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    They are certainly right on the cost aspect but the difficulty can be argued. If you have sprayed any two part product then you can surely spray gel coat. The only difference is the thinner used and it would be styrene. If you have any access to a marine store that sells fiberglass materials then stop by and see what they have, every product is a little different. The prep would be the same as paint, a good sanding and degreasing will do the trick. If your opposed to spray then it can be brushed but then again your not going to come out with a sprayed quality product. There should be plenty of info on google for you I just think longevity wise, gel coat is the way to go... Good luck!
     
  8. Gator_Bob

    Gator_Bob Well-Known Member

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    The 7 days is for total curing. It will dry in about 3-4 hours and then you can leave it outside.
     
  9. pgmelton

    pgmelton I Love microskiff.com!

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    Jsnipes,

    A couple of things in play with respect to your post. Most of us that have started with bigger boats use resin based lamination. The most common top coat with resin is gel coat.

    What I have noticed in the short time of posting in this form, is that many of the rebuilders/builders here go with epoxy based products. The most common topcoat for that is two part paint. Gelcoat is only used with epoxy when Duratec is added.

    The pros and cons of epoxy versus resin is for another post, but in short epoxy is stronger and better and more expensive. Which is why most of us that started with bigger boats use resin (gelcoat).

    Now about your hatch. The bottom line is how do you want it to look like when your done? If a plain finish is fine, sand the inside with 120 grit til clean and smooth.  Vacuum out dust and thoroughly clean with acetone. Brush on one coat of gel coat (without paraffin), wait till it is tacky (almost dry) and brush on another coat with paraffin. Let thoroughly cure than sand smooth with 220 or 300.

    If a yacht-like finish is desired the same process is the followed (maybe an additional coat). Only difference is a lot more sanding and buffing. Spray light coat of black lacquer (very, very light, just enough to place a minor coating of paint on gelcoat) then sand with 300 until all black lacquer is gone. Repeat process with wet sanding 600 grit and 800 grit. Then buffing with 1000 to 1500 grit polish (no lacquer) and finish with 2000 grit polish. This is a lot of work and very difficult for a hatch because of the angles.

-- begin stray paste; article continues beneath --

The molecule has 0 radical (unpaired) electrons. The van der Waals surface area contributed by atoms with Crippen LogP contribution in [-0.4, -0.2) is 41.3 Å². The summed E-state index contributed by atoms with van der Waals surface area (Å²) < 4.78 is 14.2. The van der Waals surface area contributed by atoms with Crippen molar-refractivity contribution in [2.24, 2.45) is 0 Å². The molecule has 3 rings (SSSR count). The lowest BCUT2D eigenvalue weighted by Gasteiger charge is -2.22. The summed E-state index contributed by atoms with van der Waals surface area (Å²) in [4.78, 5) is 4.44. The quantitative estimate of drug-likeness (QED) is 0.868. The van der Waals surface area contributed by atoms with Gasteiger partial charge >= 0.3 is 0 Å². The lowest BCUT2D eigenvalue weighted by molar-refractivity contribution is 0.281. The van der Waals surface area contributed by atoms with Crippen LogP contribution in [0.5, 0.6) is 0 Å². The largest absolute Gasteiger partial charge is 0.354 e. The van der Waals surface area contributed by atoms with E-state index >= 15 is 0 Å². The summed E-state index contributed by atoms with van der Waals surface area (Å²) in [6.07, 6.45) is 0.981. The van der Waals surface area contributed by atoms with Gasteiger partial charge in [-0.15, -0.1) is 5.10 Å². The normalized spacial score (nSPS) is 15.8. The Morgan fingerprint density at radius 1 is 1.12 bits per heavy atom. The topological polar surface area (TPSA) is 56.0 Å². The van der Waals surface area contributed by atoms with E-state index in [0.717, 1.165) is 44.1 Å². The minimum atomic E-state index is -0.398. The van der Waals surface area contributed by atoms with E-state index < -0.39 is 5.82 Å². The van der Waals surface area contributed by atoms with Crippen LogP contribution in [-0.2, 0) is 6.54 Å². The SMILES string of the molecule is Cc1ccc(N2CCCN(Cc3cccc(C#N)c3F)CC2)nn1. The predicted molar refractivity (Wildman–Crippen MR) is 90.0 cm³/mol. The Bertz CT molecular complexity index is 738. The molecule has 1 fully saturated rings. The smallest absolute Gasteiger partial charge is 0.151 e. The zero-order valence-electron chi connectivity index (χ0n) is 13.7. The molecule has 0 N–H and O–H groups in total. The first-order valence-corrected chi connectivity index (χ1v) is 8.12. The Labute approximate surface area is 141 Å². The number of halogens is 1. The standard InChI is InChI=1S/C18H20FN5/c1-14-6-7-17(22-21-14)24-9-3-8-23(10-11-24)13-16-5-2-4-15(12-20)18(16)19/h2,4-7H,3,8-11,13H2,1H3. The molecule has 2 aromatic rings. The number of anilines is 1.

Quite frankly the first process is very adequate and appropriate for that process. IMO save the very labor intensive work for the parts you can see. Besides, it a lot of time and money that can go towards being on the water fishing.

    Good luck and keep the pictures coming.
     
  10. DuckNut

    DuckNut Brandon, FL

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    bleach drinker said it well but I would like to add to this
    This can be done with paint as well. Certain paints have a higher gloss than others and some paints are one part like house paint and some are two part that gets mixed together before using.

    The opinions here are from people who have used the respective products and have been satisfied with the results.

    Many different choices and it all depends on your desired outcome. The prettier you want it the more labor intensive it will be. If you want a 10 year good looking job that took you an afternoon to do - use a two part epoxy paint.
     
  11. pgmelton

    pgmelton I Love microskiff.com!

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    My comments about advice from form members comes from a very positive place. In the short time I have been posting, reading and applying what I have learned here has made me a better boat builder. Before last month I never new the real difference epoxy and resin.

    With respect to paint. I know nothing about it except what I have watched on Ship Shape T.V. It looks hard. I plan to go the epoxy/ paint path on my next project after I finish the 13 footer I am working on know. I have heard that paint is much harder (as a surface) than paint. Also most of my expert buddies (guys with 20 years of experience or more) all use paint.

    My biggest drawback with paint is that I don't prep to the level that I think paint requires. I can lay-up globs of gelcoat and then sand/buff till it looks like glass. Oh.. one last this I don't have a sprayer, though I here you get great results with a good roller and a moll hair brush. I will wait till the summer when I have more time to try paints.

    thanks!!
     
  12. DuckNut

    DuckNut Brandon, FL

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    If that is the case you will find a brand new friend with epoxy paint.
     
  13. jms

    jms don't let common sense get in your way

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    a few things need clearing up here.
    "resin" - resin is the liquid used to wet out - be it either polyester based,or,epoxy based

    "dura tec" , is not "added" to gel coat - it's applied to the surface - it's a primer/surfacer,it also acts as a "seperation coat",when applying gel coat-polyester based gel coat,over epoxy.duratec surfacer/primer is used to prep the surface before the finish coat is applied - duratec is a vinylester based product